These ethics of gender assignment for children born with intersex conditions were presented by William Reiner, M.D. at the Duckett Memorial Lecture, University of Michigan, July 21, 2000. Dr. Reiner is a physician in the Division of Child Psychiatry and in the Division of Pediatric Urology at Johns Hopkins University. The title of Dr. Reiner’s talk was “How I learned to Stop Worrying and Love the Unknown.”
- Sex assignment is never emergent or urgent.
- We cannot manufacture unambiguous data to replace real ambiguity.
- We are not medical experts if we do not know the outcome and the good of our proposed medical procedures.
But does the Urology Department listen to the Psychiatry Department?
“For children with birth defects the most rational approach at this moment is to correct promptly any of the major urological defects they face, but to postpone any decision about sexual identity until much later, while raising the child according to its genetic sex. Medical caretakers and parents can strive to make the child aware that aspects of sexual identity will emerge as he or she grows. Settling on what to do about it should await maturation and the child’s appreciation of his or her own identity.”
Paul McHugh is University Distinguished Service Professor of Psychiatry at Johns Hopkins University.
A new article just published in the Journal of Pediatric Endocrinology and Metabolism makes a compelling case for getting rid of all medical terms based on the root “hermaphrodite.” The authors (including two ISNA staff members and three ISNA Medical Advisory Board members) explain the problems with terms like “pseudo-hermaphroditism” and “true hermaphroditism.”
Why get rid of these terms? Because:
- These terms are stigmatizing to patients and their families. We should all be working to reduce stigma, not add to it through medical care.
The June 2007 issue of Scientific American features a profile of Eric Vilain MD (a world renowned genetic researcher, pediatric endocrinologist, and member of ISNA’s Medical Advisory Board). The article, Going beyond X and Y, discusses the recent international medical consensus which agreed to drop the term “hermaphrodite” in favor of the more neutral “disorders of sex development” (DSD).
Date: Sat, 17 Mar 2001 17:36:14 -0500
To: “ISNA News (multiple recipients in Boston area)”
From: Cheryl Chase
Subject: Eve Ensler in Boston: Help us educate her!
Hi, All you ISNA correspondents in Greater Boston area!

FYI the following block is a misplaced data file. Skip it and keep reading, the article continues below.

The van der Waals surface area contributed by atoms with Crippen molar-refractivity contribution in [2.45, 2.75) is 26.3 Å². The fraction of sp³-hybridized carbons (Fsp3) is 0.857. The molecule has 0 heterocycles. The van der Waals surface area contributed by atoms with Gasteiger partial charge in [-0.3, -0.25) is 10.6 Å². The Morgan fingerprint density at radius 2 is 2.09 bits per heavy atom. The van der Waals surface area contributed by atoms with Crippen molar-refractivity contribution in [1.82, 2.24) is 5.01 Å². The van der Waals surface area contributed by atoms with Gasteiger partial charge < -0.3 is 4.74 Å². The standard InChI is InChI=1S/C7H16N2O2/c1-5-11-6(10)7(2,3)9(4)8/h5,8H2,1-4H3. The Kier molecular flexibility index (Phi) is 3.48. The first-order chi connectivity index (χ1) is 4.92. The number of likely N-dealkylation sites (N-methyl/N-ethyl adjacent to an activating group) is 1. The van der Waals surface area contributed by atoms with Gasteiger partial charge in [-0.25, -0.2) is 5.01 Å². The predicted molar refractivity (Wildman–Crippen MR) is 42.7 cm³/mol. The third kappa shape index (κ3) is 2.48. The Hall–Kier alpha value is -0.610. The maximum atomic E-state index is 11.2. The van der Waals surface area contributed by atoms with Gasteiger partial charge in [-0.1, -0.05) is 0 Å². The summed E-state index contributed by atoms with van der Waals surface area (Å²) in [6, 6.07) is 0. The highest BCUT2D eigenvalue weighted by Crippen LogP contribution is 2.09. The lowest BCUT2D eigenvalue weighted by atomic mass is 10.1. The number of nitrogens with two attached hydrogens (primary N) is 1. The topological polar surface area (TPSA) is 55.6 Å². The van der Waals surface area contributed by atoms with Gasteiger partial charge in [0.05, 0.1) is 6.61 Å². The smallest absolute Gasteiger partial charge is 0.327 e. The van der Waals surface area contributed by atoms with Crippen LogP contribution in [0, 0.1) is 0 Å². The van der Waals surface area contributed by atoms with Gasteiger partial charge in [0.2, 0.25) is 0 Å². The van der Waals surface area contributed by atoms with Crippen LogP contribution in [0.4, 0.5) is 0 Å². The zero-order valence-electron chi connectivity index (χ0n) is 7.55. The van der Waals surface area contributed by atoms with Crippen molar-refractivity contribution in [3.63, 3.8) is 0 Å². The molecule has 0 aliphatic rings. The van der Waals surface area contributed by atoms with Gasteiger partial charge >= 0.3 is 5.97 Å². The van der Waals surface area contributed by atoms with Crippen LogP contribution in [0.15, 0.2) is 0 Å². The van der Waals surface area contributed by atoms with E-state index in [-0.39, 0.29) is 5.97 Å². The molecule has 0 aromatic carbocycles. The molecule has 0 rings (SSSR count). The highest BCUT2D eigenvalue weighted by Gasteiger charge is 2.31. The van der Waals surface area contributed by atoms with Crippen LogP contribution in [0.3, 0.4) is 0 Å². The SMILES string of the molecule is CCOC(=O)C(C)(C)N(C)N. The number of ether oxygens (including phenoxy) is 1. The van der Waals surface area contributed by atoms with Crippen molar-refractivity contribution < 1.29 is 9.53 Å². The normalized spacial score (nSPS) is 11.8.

Please help us to educate Eve Ensler! She’s coming to Boston this month!
You’ve probably heard of The Vagina Monologues. You may not know that
the book and play promotes the idea that clitorectomy occurs in
Africa, or perhaps a long time ago in America, but not here and now
(page 66 in the V-Day edition). There’s also a dreadful line in the
Vaginal surgery generally requires a kind of post-operative care called “vaginal dilatation.” After surgery, the tissue tends to get smaller while healing. In order to keep the vaginal opening from closing up, the patient (or her mother or a doctor, in the case of an infant or child) is instructed to insert an object into the vagina, pressing against the scar tissue, on a regular basis.
When performed on a child, vaginal dilitation can be emotionally scarring for both child and parent. This is one reason why many experts recommend that vaginal surgery not be performed on children with DSDs (Disorders of Sex Development) — rather, it should be made available to patients who are at least adolescent, who can understand the reasons for the procedure, and who can do the necessary vaginal dilitations themselves (if the patient is not motivated to do this, then the surgery should obviously not be performed). The surgeon’s argument that vaginoplasty can be completed with a one-stage procedure on an infant has been roundly refuted — follow up surgery will almost always be required as the patient enters adolescence. Avoiding vaginal surgery on infants and children also allows for the patient (as an adolescent or adult) to try manual pressure dilation, which has been quite successful for many women who escaped vaginoplasty.
On October 11, Emi Koyama from Intersex Society of North America will present a lecture titled "Intersexions: Mapping Intersex Activism within Progressive Social-Change Movements" at Washington State University in Pullman, WA. The event will take place at WSU Fine Arts Auditorium at 7 pm, and is part of WSU's Gay, Lesbian, Bisexual and Transgender History Month.